New Zealand has a far lower “college degree premium” than most other OECD countries. This implies that the relative supply of degree qualified people is higher in New Zealand – and yes, far more people have at least a bachelor’s degree.
Why is this? Well, it is far easier for a typical New Zealand high school graduate to enter university and complete a degree than most other countries. If you’ve ever looked at the nonsensical demands of the US college application process, you’d probably agree with me that counting our blessings is a good place to start.
I would argue that the return on a college education is significantly higher in the US because there are far greater barriers to entry for non-traditional entrants to higher education. You are less likely to find adults retraining at a US college unlike at a New Zealand university.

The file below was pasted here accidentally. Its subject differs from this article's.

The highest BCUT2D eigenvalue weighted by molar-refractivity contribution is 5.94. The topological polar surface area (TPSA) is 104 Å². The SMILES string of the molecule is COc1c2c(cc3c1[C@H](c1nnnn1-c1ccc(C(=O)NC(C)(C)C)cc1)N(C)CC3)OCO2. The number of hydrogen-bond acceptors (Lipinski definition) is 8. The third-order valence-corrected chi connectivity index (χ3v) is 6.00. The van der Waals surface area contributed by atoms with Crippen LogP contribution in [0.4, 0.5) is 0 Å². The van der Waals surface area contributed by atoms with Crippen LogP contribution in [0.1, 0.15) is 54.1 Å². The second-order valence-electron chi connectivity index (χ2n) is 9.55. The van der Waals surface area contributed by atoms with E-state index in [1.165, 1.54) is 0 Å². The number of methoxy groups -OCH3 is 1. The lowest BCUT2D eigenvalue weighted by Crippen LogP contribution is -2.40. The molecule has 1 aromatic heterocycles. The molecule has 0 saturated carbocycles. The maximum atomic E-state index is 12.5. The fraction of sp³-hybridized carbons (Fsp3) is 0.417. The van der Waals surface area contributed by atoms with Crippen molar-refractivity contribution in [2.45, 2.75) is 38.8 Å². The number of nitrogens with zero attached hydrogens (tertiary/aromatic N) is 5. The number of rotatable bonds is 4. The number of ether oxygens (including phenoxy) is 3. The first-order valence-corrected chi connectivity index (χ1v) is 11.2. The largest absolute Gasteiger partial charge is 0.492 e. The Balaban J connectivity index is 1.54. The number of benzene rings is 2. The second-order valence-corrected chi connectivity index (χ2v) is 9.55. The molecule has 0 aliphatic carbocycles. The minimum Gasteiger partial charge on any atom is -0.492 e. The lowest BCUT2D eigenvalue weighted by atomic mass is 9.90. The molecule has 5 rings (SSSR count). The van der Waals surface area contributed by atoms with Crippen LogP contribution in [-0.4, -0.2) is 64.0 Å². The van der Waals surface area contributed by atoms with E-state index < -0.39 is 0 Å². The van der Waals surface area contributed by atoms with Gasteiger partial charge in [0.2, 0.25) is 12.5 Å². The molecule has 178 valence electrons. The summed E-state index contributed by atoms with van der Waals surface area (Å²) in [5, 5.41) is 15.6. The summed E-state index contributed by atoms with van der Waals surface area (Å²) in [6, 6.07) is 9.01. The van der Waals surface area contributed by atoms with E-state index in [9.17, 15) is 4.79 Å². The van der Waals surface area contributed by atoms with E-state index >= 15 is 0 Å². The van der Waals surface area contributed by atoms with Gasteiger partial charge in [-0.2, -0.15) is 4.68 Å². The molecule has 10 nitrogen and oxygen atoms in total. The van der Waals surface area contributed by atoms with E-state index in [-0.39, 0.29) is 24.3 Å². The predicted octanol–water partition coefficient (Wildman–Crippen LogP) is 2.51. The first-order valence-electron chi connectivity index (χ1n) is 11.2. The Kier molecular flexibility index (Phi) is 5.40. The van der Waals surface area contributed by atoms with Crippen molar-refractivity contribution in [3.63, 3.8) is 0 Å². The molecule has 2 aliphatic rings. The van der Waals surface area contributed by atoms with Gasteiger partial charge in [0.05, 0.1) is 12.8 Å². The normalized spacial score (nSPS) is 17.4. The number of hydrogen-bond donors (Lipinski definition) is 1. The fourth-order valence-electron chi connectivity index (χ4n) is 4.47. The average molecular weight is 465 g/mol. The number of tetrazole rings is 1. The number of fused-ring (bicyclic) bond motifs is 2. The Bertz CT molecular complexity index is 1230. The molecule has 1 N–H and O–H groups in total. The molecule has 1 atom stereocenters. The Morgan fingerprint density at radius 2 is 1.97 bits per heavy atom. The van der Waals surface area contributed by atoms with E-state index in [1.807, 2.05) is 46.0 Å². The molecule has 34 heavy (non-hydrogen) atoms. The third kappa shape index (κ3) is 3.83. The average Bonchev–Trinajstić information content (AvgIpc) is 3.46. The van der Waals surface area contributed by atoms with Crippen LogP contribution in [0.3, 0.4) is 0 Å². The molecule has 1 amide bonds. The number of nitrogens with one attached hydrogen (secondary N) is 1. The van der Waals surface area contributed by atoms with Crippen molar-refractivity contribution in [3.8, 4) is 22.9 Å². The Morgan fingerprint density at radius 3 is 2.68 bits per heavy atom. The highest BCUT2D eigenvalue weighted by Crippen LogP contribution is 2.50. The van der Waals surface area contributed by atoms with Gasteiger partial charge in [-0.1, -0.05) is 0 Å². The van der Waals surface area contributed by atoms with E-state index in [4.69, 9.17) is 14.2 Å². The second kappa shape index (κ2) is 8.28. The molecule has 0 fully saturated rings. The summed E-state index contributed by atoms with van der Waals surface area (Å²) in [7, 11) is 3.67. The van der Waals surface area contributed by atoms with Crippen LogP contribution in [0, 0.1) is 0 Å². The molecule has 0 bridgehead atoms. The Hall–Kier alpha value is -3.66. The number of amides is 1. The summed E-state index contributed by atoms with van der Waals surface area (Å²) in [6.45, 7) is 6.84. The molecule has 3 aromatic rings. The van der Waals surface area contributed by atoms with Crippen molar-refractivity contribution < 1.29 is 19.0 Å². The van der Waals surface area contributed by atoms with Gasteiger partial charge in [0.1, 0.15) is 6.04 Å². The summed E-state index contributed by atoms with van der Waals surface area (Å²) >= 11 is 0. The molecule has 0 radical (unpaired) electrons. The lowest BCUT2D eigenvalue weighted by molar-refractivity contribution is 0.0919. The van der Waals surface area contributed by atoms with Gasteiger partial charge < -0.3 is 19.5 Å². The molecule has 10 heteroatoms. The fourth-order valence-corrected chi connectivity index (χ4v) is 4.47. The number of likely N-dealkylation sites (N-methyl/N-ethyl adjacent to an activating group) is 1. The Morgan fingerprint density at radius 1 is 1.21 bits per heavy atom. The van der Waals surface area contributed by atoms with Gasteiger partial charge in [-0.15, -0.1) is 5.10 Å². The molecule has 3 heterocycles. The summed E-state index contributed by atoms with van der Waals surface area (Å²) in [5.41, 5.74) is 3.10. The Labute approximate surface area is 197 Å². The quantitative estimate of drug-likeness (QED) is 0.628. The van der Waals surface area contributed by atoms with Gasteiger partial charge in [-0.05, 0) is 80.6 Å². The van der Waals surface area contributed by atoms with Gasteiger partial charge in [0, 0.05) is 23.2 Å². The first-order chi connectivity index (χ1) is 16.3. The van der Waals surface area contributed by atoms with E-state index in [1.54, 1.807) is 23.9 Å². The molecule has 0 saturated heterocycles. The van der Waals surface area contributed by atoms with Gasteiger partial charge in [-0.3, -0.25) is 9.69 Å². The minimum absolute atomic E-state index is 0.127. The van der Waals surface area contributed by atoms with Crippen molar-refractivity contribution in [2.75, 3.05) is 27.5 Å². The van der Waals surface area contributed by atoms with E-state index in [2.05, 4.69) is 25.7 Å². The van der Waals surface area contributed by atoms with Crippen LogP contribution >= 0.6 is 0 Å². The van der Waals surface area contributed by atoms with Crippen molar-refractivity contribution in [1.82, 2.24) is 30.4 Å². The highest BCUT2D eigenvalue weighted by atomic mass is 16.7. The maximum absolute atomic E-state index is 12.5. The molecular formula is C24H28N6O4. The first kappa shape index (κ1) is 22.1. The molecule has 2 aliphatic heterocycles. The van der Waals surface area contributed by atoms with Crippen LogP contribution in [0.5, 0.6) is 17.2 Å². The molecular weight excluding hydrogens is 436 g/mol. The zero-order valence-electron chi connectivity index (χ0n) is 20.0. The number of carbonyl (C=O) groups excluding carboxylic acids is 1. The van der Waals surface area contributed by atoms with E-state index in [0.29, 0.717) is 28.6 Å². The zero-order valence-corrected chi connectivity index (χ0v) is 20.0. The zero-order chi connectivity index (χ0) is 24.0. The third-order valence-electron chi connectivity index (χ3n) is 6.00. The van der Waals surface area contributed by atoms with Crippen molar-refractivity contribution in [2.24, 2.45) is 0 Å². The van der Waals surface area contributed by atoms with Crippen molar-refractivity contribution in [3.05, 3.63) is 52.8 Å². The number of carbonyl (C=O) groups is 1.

New Zealand is not perfect, but students who carefully choose their major and build valuable skills have extremely good odds of social mobility. But the value of the qualification is the access to formal employment. Everything else is trivial if you are actually concerned about income inequality and labour market outcomes.